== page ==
Finally, we’re in need of a documentary about parallel universes and the multiverse. Unfortunately, the one hosted by Olivia Octavius in the educational film shown at Visions Academy does not exist. So, the next best thing is to just go with an installment of the PBS science documentary program Nova, specifically from the four-part series The Fabric of the Cosmos. Hosted by physicist and author Brian Greene, the docuseries looks into the latest theories on space, time, the quantum realm, and of course the idea of a multiverse. Find out if there’s any chance of you running into your own older, opposite-gender, anime, cartoon pig, or 1930s doppelgangers.

The post The Movies You Should Watch If You Like ‘Spider-Man: Into the Spider-Verse’ appeared first on Film School Rejects.

The Friday Roundup – Filmora Updates, Shutterstock Select and More!

NEW Filmora9 Update
This week the folks at Wondershare release an update to their easy to use video editing software Filmora.
This is a fairly rare occurrence with them as they tend to just keep updating and bug fixing at a somewhat quiet and constant rate without too much fanfare.
This latest release takes us to version 9 of the software and I am happy to report they…
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WhatsApp group׉ndian government wants usersҠconsent before admins add them to group


Is your phone number constantly being re-added to a group that you never wanted to be a part of? Relief is around the corner—especially if you an Indian because authorities in that country are piling the pressure to see that things change. The ministry of electronics and IT (MeitY) has written to WhatsApp to consider […]

юeo Yokio: Pink ChristmasҠReview: A Netflix Holiday Special to Be Enjoyed By All

Over the past year Netflix has provided animation fans with plenty of great options from the highly regarded Devilman Crybaby to the charming and kid-friendly SheRa, but what might be the biggest surprise is the animated December holiday special Neo Yokio: Pink Christmas. The special is not only an improvement over the first season but serves as a mighty fine pitch for season two and other future projects.

Premiering last year on Netflix, Neo Yokio is an American-Japanese co-production created by Ezra Koening and featuring a voice cast that includes Jude Law, Jaden Smith, Susan Sarandon, Stephen Fry, Richard Ayoade, the Kid Mero, Desus, and many more. Neo Yokio focuses on the “greatest city in the world,” an alternative modern New York where magic and demons exist. The series focuses on Kaz Kaan (Smith), a wealthy demon slaying millennial and his mecha butler Charles (Law), as he balances a life of being Neo Yokio’s most eligible bachelor, and a demon slayer under the tutelage of his aunt Aunt Agatha (Sarandon). The Netflix original show served as satire and social commentary on internet culture, rich millennials, and New York culture of today’s time. Unfortunately, the six episodes of season one were received with mix responses mostly due to the terrible voice acting, rough animation, unlikable characters, and loose narrative. The future of a season two looked bleak, with many thinking that maybe it was best Netflix cut its losses.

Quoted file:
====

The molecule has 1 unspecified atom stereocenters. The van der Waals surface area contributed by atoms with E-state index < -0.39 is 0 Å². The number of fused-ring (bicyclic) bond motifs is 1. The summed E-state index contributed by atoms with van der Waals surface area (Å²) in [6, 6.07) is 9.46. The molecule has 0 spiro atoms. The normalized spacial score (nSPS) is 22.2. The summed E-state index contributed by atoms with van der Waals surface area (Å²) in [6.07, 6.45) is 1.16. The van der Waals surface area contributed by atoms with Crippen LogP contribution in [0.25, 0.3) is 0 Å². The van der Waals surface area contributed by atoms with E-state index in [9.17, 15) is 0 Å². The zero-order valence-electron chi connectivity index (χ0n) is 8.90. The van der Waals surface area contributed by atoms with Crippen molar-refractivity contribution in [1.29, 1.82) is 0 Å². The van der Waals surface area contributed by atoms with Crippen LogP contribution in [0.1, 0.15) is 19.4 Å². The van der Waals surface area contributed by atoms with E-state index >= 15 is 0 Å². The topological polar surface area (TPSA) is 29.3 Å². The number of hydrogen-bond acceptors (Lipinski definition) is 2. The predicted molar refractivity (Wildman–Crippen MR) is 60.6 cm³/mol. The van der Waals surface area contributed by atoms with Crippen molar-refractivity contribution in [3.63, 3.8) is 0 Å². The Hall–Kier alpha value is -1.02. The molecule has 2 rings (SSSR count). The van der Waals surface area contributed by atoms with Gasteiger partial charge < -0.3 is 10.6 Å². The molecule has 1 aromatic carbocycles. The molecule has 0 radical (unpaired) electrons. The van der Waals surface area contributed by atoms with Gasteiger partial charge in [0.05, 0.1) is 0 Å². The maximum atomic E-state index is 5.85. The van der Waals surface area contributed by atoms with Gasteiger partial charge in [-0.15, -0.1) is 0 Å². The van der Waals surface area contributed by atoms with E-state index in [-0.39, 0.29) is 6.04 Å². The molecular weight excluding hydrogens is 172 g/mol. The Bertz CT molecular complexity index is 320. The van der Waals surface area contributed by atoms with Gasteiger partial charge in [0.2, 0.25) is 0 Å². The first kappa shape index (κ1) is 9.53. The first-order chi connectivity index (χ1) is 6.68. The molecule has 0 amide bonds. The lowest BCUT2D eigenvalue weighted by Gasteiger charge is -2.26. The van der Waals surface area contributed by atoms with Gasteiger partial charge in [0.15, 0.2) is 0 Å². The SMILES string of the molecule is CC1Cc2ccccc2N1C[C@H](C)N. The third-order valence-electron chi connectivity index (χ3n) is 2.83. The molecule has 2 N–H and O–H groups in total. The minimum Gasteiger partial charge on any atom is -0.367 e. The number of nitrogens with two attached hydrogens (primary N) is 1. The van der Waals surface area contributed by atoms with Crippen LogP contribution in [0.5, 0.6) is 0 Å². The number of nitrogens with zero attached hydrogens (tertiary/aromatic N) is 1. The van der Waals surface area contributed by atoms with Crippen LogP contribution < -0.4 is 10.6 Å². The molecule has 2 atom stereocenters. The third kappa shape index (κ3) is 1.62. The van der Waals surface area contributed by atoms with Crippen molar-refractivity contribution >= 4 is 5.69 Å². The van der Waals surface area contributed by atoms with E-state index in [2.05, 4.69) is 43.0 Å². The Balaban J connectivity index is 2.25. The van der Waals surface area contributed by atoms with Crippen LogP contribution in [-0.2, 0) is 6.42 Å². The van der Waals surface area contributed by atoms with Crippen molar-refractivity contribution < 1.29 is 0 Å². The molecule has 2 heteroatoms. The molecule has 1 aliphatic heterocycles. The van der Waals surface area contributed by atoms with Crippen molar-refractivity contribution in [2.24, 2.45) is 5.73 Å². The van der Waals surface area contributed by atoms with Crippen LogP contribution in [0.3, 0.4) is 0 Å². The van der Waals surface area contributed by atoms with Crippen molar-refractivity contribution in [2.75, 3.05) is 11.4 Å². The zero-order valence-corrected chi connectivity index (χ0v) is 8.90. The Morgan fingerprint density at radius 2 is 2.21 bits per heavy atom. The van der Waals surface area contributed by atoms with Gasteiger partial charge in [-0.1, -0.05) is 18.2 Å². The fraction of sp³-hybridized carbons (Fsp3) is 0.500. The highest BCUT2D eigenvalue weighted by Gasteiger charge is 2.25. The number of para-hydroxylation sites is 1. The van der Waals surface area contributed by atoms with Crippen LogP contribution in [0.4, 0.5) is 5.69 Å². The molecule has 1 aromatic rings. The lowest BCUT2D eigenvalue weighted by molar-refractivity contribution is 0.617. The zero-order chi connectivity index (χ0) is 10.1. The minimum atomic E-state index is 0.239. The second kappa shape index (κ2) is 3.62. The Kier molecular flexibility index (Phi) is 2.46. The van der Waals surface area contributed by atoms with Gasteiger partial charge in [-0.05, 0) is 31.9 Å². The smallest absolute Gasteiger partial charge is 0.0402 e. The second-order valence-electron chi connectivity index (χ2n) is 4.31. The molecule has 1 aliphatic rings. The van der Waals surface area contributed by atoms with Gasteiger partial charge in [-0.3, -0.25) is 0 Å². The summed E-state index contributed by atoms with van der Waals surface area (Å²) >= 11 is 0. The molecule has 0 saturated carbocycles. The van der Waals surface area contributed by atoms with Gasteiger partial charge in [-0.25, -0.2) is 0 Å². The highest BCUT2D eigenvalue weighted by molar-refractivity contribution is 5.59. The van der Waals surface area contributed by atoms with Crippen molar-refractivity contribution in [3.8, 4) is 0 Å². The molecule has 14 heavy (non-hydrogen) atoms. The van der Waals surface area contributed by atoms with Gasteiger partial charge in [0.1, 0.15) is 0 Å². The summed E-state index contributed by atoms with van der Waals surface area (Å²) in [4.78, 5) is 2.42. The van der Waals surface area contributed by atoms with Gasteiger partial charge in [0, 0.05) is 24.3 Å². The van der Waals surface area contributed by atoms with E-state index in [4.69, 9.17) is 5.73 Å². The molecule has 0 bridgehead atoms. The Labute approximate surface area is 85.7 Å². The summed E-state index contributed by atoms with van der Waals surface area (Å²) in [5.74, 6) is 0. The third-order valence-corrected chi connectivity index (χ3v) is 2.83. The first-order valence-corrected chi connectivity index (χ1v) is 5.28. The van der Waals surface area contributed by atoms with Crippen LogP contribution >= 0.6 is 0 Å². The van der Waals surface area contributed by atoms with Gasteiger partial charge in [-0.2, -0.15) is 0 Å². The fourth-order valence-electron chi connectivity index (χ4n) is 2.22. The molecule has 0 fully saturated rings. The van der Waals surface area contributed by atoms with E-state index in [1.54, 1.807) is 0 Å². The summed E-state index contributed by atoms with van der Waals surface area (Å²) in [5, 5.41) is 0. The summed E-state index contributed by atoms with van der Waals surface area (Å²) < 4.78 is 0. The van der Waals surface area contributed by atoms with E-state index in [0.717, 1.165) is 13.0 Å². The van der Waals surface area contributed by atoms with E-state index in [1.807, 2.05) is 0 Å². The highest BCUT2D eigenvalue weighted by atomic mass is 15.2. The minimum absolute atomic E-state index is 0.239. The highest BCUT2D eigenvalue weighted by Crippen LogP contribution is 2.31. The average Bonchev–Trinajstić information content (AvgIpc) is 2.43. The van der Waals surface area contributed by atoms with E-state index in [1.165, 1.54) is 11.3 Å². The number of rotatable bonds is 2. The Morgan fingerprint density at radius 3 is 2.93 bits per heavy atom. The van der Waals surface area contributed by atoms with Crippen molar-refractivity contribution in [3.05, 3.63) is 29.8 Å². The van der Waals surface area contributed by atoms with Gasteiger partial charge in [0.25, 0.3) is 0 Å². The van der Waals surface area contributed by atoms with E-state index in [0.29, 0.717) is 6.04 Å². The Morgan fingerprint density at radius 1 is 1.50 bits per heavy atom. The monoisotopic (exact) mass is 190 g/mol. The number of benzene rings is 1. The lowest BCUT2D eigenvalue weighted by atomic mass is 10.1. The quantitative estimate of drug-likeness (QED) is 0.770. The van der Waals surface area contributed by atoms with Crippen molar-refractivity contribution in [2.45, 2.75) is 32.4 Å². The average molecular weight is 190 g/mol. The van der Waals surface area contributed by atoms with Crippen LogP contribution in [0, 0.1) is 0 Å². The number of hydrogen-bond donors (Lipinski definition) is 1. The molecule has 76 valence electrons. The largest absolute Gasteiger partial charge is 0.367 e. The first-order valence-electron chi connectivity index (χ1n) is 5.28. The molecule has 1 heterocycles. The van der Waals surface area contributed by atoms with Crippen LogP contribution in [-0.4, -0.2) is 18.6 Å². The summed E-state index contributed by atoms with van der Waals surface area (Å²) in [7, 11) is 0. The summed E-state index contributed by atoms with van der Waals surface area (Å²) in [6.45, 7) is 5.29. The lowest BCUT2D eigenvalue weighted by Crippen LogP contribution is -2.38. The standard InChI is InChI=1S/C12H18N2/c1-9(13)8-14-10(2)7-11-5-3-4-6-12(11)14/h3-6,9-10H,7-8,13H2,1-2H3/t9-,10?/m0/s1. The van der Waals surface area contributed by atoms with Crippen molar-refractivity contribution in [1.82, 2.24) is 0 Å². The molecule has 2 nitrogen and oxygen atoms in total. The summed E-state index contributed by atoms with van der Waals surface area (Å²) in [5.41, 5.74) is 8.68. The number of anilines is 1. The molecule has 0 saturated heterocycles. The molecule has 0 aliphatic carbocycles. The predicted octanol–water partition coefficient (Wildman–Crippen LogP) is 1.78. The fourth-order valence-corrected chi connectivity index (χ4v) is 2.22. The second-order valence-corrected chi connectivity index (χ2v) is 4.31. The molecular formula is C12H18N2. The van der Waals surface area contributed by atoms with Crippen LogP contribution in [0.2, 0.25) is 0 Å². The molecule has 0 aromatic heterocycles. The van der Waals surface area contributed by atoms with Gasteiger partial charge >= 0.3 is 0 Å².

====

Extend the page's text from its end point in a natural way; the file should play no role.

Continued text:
Continuity-wise Neo Yokio: Pink Christmas takes place sometime after the ending of season one focusing on the Christmas holiday in Neo Yokio. Our protagonist Kaz, unfortunately, cannot enjoy the holiday festivities due to catching a cold, and to make up for this Charles tells Kaz a Christmas story centering on him and his social circle. The story has several plot-lines that are tightly tied together in what might be one of the better Christmas stories I have witnessed.

Some fans might just wish Charles’ Christmas story was actually real because this is the most likable and enticing the series has ever been. All the characters are actually enjoyable, and the animation seems to have been improved with better-choreographed action scenes and visuals. Not only do recurring characters and gags return like the famous giant Toblerone chocolate candy, but so does a humorous subplot focusing on the signature drink of the show: the Caprese martini.

The special is perfectly balanced as both a satire on a materialistic, faux-enlightened upper-class and more simply as an entertaining animated movie with an engaging plot as Pink Christmas expands on the history of Neo Yokio and how the demons that plagued city hundreds of years ago were actually vanquished. Fans will be delighted to know that there is indeed a Christmas song performed in the show along with a fresh new assortment of memes and one-liners that will dominate your twitter timelines.

Neo Yokio: Pink Christmas takes what made season one special by focusing it into a neat, tightly packaged ninety-minute Christmas present. Fans will be eager to unwrap this gift, and Netflix will serve as the proud parents watching as they sip their hot chocolate.

The post ‘Neo Yokio: Pink Christmas’ Review: A Netflix Holiday Special to Be Enjoyed By All appeared first on Film School Rejects.